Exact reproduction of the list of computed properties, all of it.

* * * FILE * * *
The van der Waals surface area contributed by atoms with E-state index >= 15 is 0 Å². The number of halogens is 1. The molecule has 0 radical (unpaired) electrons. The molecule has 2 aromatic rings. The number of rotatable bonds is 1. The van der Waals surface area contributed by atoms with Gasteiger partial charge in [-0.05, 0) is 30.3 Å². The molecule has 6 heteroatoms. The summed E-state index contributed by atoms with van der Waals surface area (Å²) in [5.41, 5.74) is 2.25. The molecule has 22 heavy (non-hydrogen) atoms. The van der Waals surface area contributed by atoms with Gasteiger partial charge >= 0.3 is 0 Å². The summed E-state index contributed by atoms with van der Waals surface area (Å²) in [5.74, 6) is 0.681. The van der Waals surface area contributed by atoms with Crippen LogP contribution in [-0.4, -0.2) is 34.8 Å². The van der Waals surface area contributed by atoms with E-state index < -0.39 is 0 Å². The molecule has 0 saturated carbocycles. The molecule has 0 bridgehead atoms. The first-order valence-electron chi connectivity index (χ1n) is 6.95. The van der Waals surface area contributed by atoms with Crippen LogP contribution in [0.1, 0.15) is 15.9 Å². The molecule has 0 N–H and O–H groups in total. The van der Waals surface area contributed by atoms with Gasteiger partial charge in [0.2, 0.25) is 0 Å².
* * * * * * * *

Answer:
The van der Waals surface area contributed by atoms with E-state index >= 15 is 0 Å². The number of halogens is 1. The molecule has 0 radical (unpaired) electrons. The molecule has 2 aromatic rings. The number of rotatable bonds is 1. The van der Waals surface area contributed by atoms with Gasteiger partial charge in [-0.05, 0) is 30.3 Å². The molecule has 6 heteroatoms. The summed E-state index contributed by atoms with van der Waals surface area (Å²) in [5.41, 5.74) is 2.25. The molecule has 22 heavy (non-hydrogen) atoms. The van der Waals surface area contributed by atoms with Gasteiger partial charge >= 0.3 is 0 Å². The summed E-state index contributed by atoms with van der Waals surface area (Å²) in [5.74, 6) is 0.681. The van der Waals surface area contributed by atoms with Crippen LogP contribution in [-0.4, -0.2) is 34.8 Å². The van der Waals surface area contributed by atoms with E-state index < -0.39 is 0 Å². The molecule has 0 saturated carbocycles. The molecule has 0 bridgehead atoms. The first-order valence-electron chi connectivity index (χ1n) is 6.95. The van der Waals surface area contributed by atoms with Crippen LogP contribution in [0.1, 0.15) is 15.9 Å². The molecule has 0 N–H and O–H groups in total. The van der Waals surface area contributed by atoms with Gasteiger partial charge in [0.2, 0.25) is 0 Å².